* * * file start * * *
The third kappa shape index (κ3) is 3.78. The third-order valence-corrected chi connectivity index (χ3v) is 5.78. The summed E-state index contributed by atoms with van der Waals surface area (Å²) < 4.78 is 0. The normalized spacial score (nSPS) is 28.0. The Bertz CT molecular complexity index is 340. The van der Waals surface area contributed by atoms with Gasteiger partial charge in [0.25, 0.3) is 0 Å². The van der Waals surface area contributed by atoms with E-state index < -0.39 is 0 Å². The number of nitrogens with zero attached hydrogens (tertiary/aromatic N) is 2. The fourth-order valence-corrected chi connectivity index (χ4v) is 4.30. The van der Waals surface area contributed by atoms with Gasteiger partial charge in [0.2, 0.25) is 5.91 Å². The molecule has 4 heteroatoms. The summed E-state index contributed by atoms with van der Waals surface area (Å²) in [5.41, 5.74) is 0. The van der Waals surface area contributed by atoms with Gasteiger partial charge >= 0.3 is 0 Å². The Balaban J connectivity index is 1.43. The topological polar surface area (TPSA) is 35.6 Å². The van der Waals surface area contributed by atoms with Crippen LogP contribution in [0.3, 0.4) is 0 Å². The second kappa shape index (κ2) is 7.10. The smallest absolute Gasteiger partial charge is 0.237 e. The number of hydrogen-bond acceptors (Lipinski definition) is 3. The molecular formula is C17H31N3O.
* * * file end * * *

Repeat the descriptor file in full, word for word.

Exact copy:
The third kappa shape index (κ3) is 3.78. The third-order valence-corrected chi connectivity index (χ3v) is 5.78. The summed E-state index contributed by atoms with van der Waals surface area (Å²) < 4.78 is 0. The normalized spacial score (nSPS) is 28.0. The Bertz CT molecular complexity index is 340. The van der Waals surface area contributed by atoms with Gasteiger partial charge in [0.25, 0.3) is 0 Å². The van der Waals surface area contributed by atoms with E-state index < -0.39 is 0 Å². The number of nitrogens with zero attached hydrogens (tertiary/aromatic N) is 2. The fourth-order valence-corrected chi connectivity index (χ4v) is 4.30. The van der Waals surface area contributed by atoms with Gasteiger partial charge in [0.2, 0.25) is 5.91 Å². The molecule has 4 heteroatoms. The summed E-state index contributed by atoms with van der Waals surface area (Å²) in [5.41, 5.74) is 0. The van der Waals surface area contributed by atoms with Gasteiger partial charge >= 0.3 is 0 Å². The Balaban J connectivity index is 1.43. The topological polar surface area (TPSA) is 35.6 Å². The van der Waals surface area contributed by atoms with Crippen LogP contribution in [0.3, 0.4) is 0 Å². The second kappa shape index (κ2) is 7.10. The smallest absolute Gasteiger partial charge is 0.237 e. The number of hydrogen-bond acceptors (Lipinski definition) is 3. The molecular formula is C17H31N3O.